Thursday, September 25, 2008

How do we build disciples? (Part 5)

This is the 5th and last in a series of posts looking at the question 'How do we build disciples?'  I'm going to take a shot at integrating the various ideas I've been reading on making disciples, and some implications for the church. 

So what is the best process for building disciples? After reading quite a bit on various approaches and methods for discipleship, I can now definitively say... I don't know!  But I've been starting to see that once again, principles are more important to understand than trying to find a cookie-cutter approach. What I can conclude is that any effective process for discipleship must be TRIM --
  • Transformational
  • Relational
  • Intentional
  • Missional
Transformational - disciple making is about transforming lives: Irreligious people coming to faith in Christ, becoming a brand new person in Christ, and serving Christ in a way that itself changes lives. Tranformation must occur on several levels. The mind must be transformed, so that our old core values are replaced with biblical values. Being a disciple is being a learner, but it takes more than learning. What we do and how we spend our time must also be transformed - to follow Christ takes action, commitment, and time.

Relational - studying alone isn't sufficient for building disciples. Everything about Jesus' ministry and the nature of the body of Christ screams relationship. The trade-off is that more people means greater multiplication (ideally), while fewer people deepen the experience and increase the chance that multiplication will actually occur. Disciple making probably best occurs in groups of size 3 to 12, although a larger group of 12-20 may form a productive group that allows friendships to form, teaching and ministry to occur, and may be the seedbed from which a triad may form which is more intentional about discipleship.

Intentional - a key reason why many Church programs fail to produce any disciples, fail to see transformed lives, is that they are simply not very intentional in doing so. It's tremendously easy to be satisfied with friendship, fellowship, a comfortable group of people to support us and affirm what we already know - it's something else completely for iron to sharpen iron, to challenge, hold accountable, and unconditionally love one another. It's messy! Churches stressing one-on-one discipleship see this work because they are highly intentional. Churches using a small group for discipleship will see true disciples built only if the group is intentional about producing such.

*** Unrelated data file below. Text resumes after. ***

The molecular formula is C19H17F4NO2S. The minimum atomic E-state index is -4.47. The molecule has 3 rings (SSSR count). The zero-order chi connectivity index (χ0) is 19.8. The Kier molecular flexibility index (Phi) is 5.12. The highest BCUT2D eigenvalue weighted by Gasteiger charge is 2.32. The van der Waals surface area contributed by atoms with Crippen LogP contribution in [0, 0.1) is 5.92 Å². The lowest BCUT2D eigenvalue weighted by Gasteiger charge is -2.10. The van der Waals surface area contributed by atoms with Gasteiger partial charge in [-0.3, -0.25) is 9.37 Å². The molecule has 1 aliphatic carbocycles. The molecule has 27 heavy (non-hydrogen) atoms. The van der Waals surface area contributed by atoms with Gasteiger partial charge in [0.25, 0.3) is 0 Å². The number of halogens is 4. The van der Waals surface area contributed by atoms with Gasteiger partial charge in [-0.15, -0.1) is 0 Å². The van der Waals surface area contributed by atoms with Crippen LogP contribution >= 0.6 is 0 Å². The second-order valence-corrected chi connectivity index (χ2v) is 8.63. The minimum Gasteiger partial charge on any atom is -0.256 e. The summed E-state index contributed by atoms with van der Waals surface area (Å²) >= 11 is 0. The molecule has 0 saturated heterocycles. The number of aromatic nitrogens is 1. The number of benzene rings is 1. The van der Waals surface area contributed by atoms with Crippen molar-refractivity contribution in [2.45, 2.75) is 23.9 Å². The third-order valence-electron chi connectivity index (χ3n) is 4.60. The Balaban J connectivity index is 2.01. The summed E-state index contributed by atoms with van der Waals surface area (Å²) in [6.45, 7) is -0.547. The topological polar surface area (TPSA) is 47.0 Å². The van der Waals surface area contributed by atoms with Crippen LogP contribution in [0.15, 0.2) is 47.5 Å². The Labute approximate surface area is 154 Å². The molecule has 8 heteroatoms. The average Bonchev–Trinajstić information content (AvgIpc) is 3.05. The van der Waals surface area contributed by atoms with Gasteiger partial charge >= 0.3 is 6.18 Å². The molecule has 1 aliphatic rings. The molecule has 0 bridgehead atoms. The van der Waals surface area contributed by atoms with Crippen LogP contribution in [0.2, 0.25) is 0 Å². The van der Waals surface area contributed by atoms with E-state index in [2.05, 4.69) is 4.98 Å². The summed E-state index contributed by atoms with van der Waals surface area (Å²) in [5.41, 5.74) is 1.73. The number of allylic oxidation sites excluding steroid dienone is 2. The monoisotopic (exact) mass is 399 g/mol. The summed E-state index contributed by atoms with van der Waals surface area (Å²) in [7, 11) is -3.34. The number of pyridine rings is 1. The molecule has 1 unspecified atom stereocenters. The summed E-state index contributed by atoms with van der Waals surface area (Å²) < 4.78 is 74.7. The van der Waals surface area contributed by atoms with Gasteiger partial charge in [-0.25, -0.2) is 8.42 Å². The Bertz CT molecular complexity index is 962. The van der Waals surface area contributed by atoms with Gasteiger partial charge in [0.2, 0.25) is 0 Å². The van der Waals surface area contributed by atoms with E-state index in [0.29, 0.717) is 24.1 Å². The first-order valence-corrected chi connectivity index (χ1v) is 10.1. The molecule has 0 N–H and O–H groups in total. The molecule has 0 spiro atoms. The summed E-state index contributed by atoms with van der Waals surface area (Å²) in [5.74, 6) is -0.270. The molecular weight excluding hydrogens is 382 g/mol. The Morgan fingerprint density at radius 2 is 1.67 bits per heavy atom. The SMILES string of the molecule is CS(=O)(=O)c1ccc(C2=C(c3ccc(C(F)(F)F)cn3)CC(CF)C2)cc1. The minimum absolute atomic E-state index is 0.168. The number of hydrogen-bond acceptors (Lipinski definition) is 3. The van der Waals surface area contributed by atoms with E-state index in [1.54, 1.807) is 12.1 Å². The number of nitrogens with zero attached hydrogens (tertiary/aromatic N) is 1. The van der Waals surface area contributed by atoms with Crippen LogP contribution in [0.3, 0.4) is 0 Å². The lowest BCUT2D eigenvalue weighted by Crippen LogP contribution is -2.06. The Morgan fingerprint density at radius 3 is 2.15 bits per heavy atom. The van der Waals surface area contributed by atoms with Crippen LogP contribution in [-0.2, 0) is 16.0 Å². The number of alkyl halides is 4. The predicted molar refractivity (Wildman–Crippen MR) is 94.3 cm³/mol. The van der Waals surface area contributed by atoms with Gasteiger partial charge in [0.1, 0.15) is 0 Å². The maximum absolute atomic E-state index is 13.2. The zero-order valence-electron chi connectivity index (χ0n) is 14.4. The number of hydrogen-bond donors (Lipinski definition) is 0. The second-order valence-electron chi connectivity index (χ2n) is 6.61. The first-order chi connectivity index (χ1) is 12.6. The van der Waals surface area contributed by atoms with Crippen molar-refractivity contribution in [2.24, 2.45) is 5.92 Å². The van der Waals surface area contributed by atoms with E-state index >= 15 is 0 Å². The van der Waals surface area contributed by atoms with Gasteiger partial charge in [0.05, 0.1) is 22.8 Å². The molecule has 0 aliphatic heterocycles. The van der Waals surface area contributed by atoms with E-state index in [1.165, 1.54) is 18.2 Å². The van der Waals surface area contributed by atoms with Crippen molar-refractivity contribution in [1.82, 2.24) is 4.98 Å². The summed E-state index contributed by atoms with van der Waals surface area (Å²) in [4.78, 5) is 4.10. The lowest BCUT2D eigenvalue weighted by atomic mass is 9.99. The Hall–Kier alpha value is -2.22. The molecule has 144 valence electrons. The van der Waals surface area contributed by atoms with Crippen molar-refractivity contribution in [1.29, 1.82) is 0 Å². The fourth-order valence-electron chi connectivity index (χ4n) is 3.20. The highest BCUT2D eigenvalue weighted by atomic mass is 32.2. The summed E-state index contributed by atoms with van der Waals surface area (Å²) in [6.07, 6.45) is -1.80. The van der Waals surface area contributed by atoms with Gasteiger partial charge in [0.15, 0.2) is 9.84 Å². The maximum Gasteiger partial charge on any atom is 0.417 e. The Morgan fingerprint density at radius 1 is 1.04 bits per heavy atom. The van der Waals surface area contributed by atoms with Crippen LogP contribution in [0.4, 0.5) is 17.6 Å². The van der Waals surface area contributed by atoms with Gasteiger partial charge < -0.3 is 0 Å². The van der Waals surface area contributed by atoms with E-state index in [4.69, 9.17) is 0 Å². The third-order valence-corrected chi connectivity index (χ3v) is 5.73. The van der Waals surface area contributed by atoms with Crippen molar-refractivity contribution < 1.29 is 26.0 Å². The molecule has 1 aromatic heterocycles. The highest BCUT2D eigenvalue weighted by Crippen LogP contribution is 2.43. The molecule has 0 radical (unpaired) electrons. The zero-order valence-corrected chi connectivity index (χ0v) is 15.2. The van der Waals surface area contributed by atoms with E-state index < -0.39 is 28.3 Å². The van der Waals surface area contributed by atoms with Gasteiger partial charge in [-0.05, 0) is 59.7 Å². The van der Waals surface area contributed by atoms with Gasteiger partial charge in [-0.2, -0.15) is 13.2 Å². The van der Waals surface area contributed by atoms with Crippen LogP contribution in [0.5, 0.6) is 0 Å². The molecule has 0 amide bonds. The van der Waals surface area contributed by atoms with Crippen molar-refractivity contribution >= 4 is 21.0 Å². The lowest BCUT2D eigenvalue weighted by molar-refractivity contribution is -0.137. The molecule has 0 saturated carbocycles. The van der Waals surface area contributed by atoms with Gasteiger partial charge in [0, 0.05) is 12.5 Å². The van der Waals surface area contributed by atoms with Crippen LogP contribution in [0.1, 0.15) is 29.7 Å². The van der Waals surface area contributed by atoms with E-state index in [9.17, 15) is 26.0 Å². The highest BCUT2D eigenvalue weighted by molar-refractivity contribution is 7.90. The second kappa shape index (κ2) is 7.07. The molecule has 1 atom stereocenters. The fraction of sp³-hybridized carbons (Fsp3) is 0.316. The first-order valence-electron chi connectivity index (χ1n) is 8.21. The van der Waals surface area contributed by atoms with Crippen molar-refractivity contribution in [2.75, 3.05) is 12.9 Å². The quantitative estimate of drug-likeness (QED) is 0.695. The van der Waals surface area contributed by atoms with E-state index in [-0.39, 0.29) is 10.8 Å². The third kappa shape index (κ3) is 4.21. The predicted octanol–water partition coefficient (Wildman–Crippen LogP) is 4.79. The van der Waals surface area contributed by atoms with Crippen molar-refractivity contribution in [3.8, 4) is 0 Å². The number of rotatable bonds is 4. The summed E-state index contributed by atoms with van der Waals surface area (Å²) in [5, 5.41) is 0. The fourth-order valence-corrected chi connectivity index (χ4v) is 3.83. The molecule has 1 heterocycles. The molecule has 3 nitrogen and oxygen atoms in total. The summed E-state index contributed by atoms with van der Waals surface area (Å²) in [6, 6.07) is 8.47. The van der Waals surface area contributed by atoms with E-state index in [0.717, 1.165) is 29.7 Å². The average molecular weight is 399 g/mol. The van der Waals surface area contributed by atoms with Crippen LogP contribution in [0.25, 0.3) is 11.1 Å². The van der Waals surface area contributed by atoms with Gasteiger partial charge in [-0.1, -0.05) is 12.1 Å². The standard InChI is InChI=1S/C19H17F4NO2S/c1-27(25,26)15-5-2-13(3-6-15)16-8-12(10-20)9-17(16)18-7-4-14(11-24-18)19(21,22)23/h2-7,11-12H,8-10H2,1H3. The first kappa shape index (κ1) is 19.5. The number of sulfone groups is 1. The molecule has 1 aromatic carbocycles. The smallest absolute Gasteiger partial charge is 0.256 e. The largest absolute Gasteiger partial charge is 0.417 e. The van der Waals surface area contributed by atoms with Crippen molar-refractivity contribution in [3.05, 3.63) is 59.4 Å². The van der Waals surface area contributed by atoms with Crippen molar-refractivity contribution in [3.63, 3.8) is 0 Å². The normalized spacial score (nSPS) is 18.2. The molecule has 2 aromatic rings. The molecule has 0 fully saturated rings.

Missional - if a process or model is not producing people who are about the business of God, continuing Christ's ministry to reconcile people to God, making other disciples and teaching them to obey all He has commanded... you're not producing disciples. Effective discipleship must never forget that its purpose is one with the mission of Christ and His church.

What then do we do with discipleship in our church? Start with evaluating how your current process is doing - think about what you expect to see in a 'disciple' then ask how well your current system is producing these. Ask if your process is bloated or TRIM. Are they transformational, producing life change? Is your approach relational? Is the system intentional about building these disciples? Are the 'disciples' produced carrying out the mission of Christ and His church? Ok, now consider whether your system has enough going for it that it can be improved. Perhaps you're relying on small groups for discipleship and they're relational, with life change happening, but you're not seeing any real disciples made. Are your small group leaders themselves disciples? (If not, the chance they can reproduce disciples is small) If so, work with them to be more intentional, perhaps via a change in curriculum or expectations. What if your current system is far from TRIM? Is it providing some other purpose aligned with the vision of your church? Perhaps it's doing a great job of providing teaching or fellowship or care. Maybe it's time to consider supplementing that process with a new one more geared for building disciples, whether one-on-one discipling, triads, or community service teams. Any discipleship approach should foster multiplication, and be intentional in seeking this, but to some degree multiplication is more of a result of success than something you can force. There's more than one approach to discipleship that can work - don't give up on finding one that makes sense in your church!

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